Jerusalem: Israel said on Sunday it has suspended tax transfers to the Palestinians in response to their US-backed President`s agreement to forge an alliance with rival Hamas Islamists opposed to peace talks.
A senior Palestinian official in the occupied West Bank said Israel had no right to withhold Palestinian funds.
Israeli Finance Minister Yuval Steinitz said he had suspended a routine handover of 300 million shekels (USD 88 million) in customs and other levies that Israel collects on behalf of the Palestinians under interim peace deals.
In an interview on Army Radio, Steinitz said that Israel feared the money would be used to fund Hamas, an Islamist militant group that runs the Gaza Strip and whose founding charter calls for the destruction of the Jewish state.
Israel had threatened sanctions last week in response to Palestinian President Mahmoud Abbas` announcement of a unity deal with Hamas that envisages the formation of an interim government and elections later this year.
"Peace is possible only with those who want to live in peace with us, and not with those who seek to destroy us," Israeli Prime Minister Benjamin Netanyahu said in public remarks to his cabinet on Sunday.
He said he would tell the leaders of Britain and France, during a visit there later in the week, that Israel sought peace but would "stand firm against those who want to harm us and endanger our existence."
Palestinian leaders have been invited by Egypt to Cairo for a three-day ceremony starting on Monday that will end with the signing of the unity agreement, Palestinian officials said.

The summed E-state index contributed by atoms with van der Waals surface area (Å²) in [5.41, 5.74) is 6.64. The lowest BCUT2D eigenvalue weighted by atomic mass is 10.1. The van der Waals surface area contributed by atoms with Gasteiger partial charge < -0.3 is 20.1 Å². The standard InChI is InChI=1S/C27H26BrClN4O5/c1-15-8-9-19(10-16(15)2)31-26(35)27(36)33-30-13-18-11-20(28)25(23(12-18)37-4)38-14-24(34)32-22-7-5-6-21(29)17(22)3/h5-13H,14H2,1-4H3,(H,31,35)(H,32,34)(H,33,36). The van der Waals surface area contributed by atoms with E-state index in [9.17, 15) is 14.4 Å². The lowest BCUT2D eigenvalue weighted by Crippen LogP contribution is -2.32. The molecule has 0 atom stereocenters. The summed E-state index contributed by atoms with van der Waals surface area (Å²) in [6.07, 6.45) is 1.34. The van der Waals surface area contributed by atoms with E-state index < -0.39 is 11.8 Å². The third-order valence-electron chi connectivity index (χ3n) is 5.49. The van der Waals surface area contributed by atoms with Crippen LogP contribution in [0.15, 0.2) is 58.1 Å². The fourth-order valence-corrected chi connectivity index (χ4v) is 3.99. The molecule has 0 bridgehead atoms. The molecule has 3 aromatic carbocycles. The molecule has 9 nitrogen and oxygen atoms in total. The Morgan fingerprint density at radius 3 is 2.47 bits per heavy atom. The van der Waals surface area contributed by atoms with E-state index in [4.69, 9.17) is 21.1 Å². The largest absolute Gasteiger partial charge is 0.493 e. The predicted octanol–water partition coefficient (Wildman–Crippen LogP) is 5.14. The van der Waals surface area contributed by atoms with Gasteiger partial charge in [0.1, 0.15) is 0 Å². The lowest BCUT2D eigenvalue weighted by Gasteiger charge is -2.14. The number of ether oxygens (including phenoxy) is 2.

US-backed Israeli-Palestinian peace talks were revived in September but quickly fizzled after Netanyahu refused to extend a limited building moratorium in Jewish settlements in the West Bank, territory Palestinians want as part of a future state.
Abbas has said he would return to negotiations only if construction in settlements in the West Bank and East Jerusalem, areas Israel captured in a 1967 war, was halted. Netanyahu has said that is an unacceptable precondition for talks.
The tax transfer mechanism provides Abbas` Palestinian Authority, which exercises limited self-rule in the West Bank, with USD 1 billion to USD 1.4 billion annually -- two-thirds of its budget.
"If the Palestinians can prove to us ... that there is not a joint fund between the Palestinian Authority and Hamas in Gaza, I believe that we will reconsider the matter," Steinitz said.
"We ask the entire world not to fund Hamas, so we must not do so, even indirectly," he said.
Asked about Israel`s decision, Saeb Erekat, a senior Palestinian official, said: "Israel has started a war even before the formation of the government."
Steinitz noted that Israel had withheld the tax revenues in the past, during a Palestinian uprising that began in 2000.
The unity accord could also imperil hundreds of millions of dollars of US aid if it gives a more prominent role to Hamas.
Democratic and Republican lawmakers in Washington have cautioned that US funding could not flow to a government that includes a group still on the US list of foreign terrorist organisations.